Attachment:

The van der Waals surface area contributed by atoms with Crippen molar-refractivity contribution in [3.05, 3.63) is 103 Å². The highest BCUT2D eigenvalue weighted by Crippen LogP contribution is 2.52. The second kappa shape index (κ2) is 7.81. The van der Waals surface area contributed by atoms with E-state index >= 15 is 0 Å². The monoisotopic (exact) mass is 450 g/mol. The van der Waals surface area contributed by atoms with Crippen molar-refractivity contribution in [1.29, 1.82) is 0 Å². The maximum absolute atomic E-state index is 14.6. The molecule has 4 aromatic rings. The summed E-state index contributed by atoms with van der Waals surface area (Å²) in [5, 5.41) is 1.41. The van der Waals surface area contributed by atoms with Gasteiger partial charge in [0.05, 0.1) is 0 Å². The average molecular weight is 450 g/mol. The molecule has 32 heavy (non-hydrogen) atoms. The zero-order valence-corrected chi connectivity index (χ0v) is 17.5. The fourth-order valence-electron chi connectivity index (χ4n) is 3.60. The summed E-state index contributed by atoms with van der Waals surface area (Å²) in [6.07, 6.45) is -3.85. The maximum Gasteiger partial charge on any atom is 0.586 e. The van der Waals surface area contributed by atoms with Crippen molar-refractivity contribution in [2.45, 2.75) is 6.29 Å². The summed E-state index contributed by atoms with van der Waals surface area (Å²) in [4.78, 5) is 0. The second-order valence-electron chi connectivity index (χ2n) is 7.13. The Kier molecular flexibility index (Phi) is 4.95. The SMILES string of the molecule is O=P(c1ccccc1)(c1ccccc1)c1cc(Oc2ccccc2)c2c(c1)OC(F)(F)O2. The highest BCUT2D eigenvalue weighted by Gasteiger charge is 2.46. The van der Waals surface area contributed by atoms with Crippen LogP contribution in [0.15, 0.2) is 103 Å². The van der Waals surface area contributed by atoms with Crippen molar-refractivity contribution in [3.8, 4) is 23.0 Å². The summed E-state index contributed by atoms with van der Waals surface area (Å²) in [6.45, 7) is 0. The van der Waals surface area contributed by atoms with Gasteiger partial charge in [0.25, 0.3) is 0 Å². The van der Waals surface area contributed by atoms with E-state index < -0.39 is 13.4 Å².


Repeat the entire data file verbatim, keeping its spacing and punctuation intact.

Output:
The van der Waals surface area contributed by atoms with Crippen molar-refractivity contribution in [3.05, 3.63) is 103 Å². The highest BCUT2D eigenvalue weighted by Crippen LogP contribution is 2.52. The second kappa shape index (κ2) is 7.81. The van der Waals surface area contributed by atoms with E-state index >= 15 is 0 Å². The monoisotopic (exact) mass is 450 g/mol. The van der Waals surface area contributed by atoms with Crippen molar-refractivity contribution in [1.29, 1.82) is 0 Å². The maximum absolute atomic E-state index is 14.6. The molecule has 4 aromatic rings. The summed E-state index contributed by atoms with van der Waals surface area (Å²) in [5, 5.41) is 1.41. The van der Waals surface area contributed by atoms with Gasteiger partial charge in [0.05, 0.1) is 0 Å². The average molecular weight is 450 g/mol. The molecule has 32 heavy (non-hydrogen) atoms. The zero-order valence-corrected chi connectivity index (χ0v) is 17.5. The fourth-order valence-electron chi connectivity index (χ4n) is 3.60. The summed E-state index contributed by atoms with van der Waals surface area (Å²) in [6.07, 6.45) is -3.85. The maximum Gasteiger partial charge on any atom is 0.586 e. The van der Waals surface area contributed by atoms with Crippen molar-refractivity contribution in [2.45, 2.75) is 6.29 Å². The summed E-state index contributed by atoms with van der Waals surface area (Å²) in [4.78, 5) is 0. The second-order valence-electron chi connectivity index (χ2n) is 7.13. The Kier molecular flexibility index (Phi) is 4.95. The SMILES string of the molecule is O=P(c1ccccc1)(c1ccccc1)c1cc(Oc2ccccc2)c2c(c1)OC(F)(F)O2. The highest BCUT2D eigenvalue weighted by Gasteiger charge is 2.46. The van der Waals surface area contributed by atoms with Crippen LogP contribution in [0.15, 0.2) is 103 Å². The van der Waals surface area contributed by atoms with Crippen molar-refractivity contribution in [3.8, 4) is 23.0 Å². The summed E-state index contributed by atoms with van der Waals surface area (Å²) in [6.45, 7) is 0. The van der Waals surface area contributed by atoms with Gasteiger partial charge in [0.25, 0.3) is 0 Å². The van der Waals surface area contributed by atoms with E-state index < -0.39 is 13.4 Å².